Gary Player's Masters Diary Day 2 -- 'Back on the Course'
Gary Player will share his thoughts from Augusta all week for Golf.com.
It was a cold morning today, and I got up early to go play with two South African boys, George Coetzee and Branden Grace, for my first practice round in four years. But I was thrilled to be back on the course, playing with these young guys and playing before the patrons again. The galleries were fantastic -- to me, to everyone. That cold morning became an astonishing Augusta Tuesday.
It's remarkable how this golf course has changed over the years. It goes beyond the added distance. Augusta National is forever evolving. Even the practice range. They've had four practice ranges since I first came to the property. And this new one must have cost 100-million bucks! It has to be the most expensive practice area that's ever been thought of.
Some things, though, never change at Augusta. For instance, they always think of everything. Today, with that chill in the air, I went to wipe my club in the water buckets by the range and the water was warm. They've got warm water for your clubs! Things you'd never think of are taken care of in advance. But what else would you expect? Everything is immaculate. The poor greenkeepers work like they'd be fired if anyone found a single weed anywhere on the grounds. Who knows? They might.
These days, the greens aren't that much faster than some of the other courses that we play, but the slope here that makes them play much quicker. On some putts you get yourself in impossible positions to recover from. At Augusta it comes down to knowing where to miss -- knowing when to play for the flag, and when to play for par. This idea that you've always got to go for birdie is hogwash; you cannot force Augusta National's hand. It requires great patience to play golf here. If you don't have it, you need be Houdini to make par.
I shared as much of that as I could with the young guys today. They kept asking questions, and I kept telling them about all the things I've picked up over the years. I told them about the years themselves, the history of the holes, how they used to be. (I showed them the spot on the right of 16 that I mentioned yesterday, from where Arnold made his birdie in 1962, when he beat me in the playoff. They didn't believe that putt could possibly be holed.)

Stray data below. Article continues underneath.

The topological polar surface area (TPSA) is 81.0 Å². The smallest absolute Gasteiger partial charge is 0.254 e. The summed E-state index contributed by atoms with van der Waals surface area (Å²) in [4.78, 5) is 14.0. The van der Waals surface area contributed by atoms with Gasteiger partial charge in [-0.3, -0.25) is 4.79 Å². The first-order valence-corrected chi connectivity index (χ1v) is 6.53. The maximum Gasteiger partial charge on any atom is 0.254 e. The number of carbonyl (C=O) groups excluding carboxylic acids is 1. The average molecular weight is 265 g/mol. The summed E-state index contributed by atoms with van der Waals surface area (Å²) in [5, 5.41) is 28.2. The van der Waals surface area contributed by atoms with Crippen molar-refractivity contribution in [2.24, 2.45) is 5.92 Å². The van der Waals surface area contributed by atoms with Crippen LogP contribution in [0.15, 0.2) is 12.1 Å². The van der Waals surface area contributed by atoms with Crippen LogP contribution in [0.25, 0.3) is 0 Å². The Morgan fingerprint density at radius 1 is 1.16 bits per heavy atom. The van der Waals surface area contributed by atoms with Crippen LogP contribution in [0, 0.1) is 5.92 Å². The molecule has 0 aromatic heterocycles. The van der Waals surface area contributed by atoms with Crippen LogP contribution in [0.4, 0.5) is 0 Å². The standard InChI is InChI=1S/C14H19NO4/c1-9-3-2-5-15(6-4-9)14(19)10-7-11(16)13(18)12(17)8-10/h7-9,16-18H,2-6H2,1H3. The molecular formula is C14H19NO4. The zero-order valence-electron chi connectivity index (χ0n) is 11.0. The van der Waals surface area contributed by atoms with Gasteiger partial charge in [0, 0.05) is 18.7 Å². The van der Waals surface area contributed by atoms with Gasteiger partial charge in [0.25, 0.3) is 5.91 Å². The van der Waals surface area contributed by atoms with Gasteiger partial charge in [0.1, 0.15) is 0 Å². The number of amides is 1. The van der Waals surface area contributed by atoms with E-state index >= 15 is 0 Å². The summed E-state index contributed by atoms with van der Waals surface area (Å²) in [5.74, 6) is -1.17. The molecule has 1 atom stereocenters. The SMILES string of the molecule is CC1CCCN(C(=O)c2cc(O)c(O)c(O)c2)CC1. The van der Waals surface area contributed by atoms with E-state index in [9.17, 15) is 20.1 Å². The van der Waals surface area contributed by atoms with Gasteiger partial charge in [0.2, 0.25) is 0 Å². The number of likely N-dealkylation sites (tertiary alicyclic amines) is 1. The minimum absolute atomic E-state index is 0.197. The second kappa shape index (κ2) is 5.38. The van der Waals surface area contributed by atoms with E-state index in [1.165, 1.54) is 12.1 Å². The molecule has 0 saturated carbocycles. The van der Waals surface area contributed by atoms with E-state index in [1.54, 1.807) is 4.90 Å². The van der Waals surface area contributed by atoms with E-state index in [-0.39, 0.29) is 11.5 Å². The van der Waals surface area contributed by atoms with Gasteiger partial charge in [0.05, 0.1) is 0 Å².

In all, it was a spectacular morning. And tonight, I'm going to the Champions Dinner, one of the great evenings of the year. It'll be interesting to see what Bubba Watson serves. He's an old country boy -- I wouldn't be surprised if he gave us grits and some jerky. We'll see what happens. By the time you've played all day, anything they serve tastes good. Walking 18 holes at Augusta is like walking 27 at a normal golf course. Up and down and up all day -- television does no justice to the topography of this golf course.
No matter what is served, the Champions Dinner is a wonderful tradition. Having been attending since the days of Ben Hogan, who organized the first one, it's absolutely remarkable how today's players have carried the tradition in exactly the way it was meant to be. To have that room full of champions once a year -- to hear their stories and catch up on their lives -- it's like a class reunion.
In 1962, I was the first international to choose the menu. I didn't want to come across as cocky. I could imagine a room full of golfing legends all yelling, "Foreign food? You fool!" I told the cook, "Look, I'm going to have a little bit of grits, and some chicken." Then, as I thought about it, I became self-conscious again. I went back to the cook: "Well, maybe put some steak on the menu," I added. "Just in case they don't like chicken."
Now, it's nice to see a champion add a little bit of his home country's flair to the menu. Today people from all over the world play the Masters, and everyone gets a standing ovation. This morning at the gym I met Guan Tianliang, a 14-year-old from China playing at Augusta National. I only started to pick up a club at 14 and here he is. I tell you, it's got to be one of the miracles of golf. Maybe one day he'll earn a seat at the champions' table. Who can be sure? But I do know that he'll have many, many trips back to Augusta. Look at me: I've been attending the same dinner party for 51 years. That's a long time to keep a reservation. But as they say, the price is right.
(Photo: Harry How/Getty Images)